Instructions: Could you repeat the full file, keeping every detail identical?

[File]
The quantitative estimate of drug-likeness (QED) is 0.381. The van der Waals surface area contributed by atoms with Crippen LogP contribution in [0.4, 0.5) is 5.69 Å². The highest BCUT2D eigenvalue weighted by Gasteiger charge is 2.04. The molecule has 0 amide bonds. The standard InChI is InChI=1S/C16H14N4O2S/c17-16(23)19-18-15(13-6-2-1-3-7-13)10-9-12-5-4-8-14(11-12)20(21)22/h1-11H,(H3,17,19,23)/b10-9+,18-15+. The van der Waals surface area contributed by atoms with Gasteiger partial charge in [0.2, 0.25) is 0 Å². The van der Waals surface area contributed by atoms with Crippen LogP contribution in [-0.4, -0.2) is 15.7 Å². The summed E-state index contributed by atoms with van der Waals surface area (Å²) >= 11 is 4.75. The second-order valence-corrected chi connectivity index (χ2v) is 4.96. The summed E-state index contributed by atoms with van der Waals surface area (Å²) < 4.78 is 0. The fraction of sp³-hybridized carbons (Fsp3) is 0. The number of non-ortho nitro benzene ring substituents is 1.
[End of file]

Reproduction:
The quantitative estimate of drug-likeness (QED) is 0.381. The van der Waals surface area contributed by atoms with Crippen LogP contribution in [0.4, 0.5) is 5.69 Å². The highest BCUT2D eigenvalue weighted by Gasteiger charge is 2.04. The molecule has 0 amide bonds. The standard InChI is InChI=1S/C16H14N4O2S/c17-16(23)19-18-15(13-6-2-1-3-7-13)10-9-12-5-4-8-14(11-12)20(21)22/h1-11H,(H3,17,19,23)/b10-9+,18-15+. The van der Waals surface area contributed by atoms with Gasteiger partial charge in [0.2, 0.25) is 0 Å². The van der Waals surface area contributed by atoms with Crippen LogP contribution in [-0.4, -0.2) is 15.7 Å². The summed E-state index contributed by atoms with van der Waals surface area (Å²) >= 11 is 4.75. The second-order valence-corrected chi connectivity index (χ2v) is 4.96. The summed E-state index contributed by atoms with van der Waals surface area (Å²) < 4.78 is 0. The fraction of sp³-hybridized carbons (Fsp3) is 0. The number of non-ortho nitro benzene ring substituents is 1.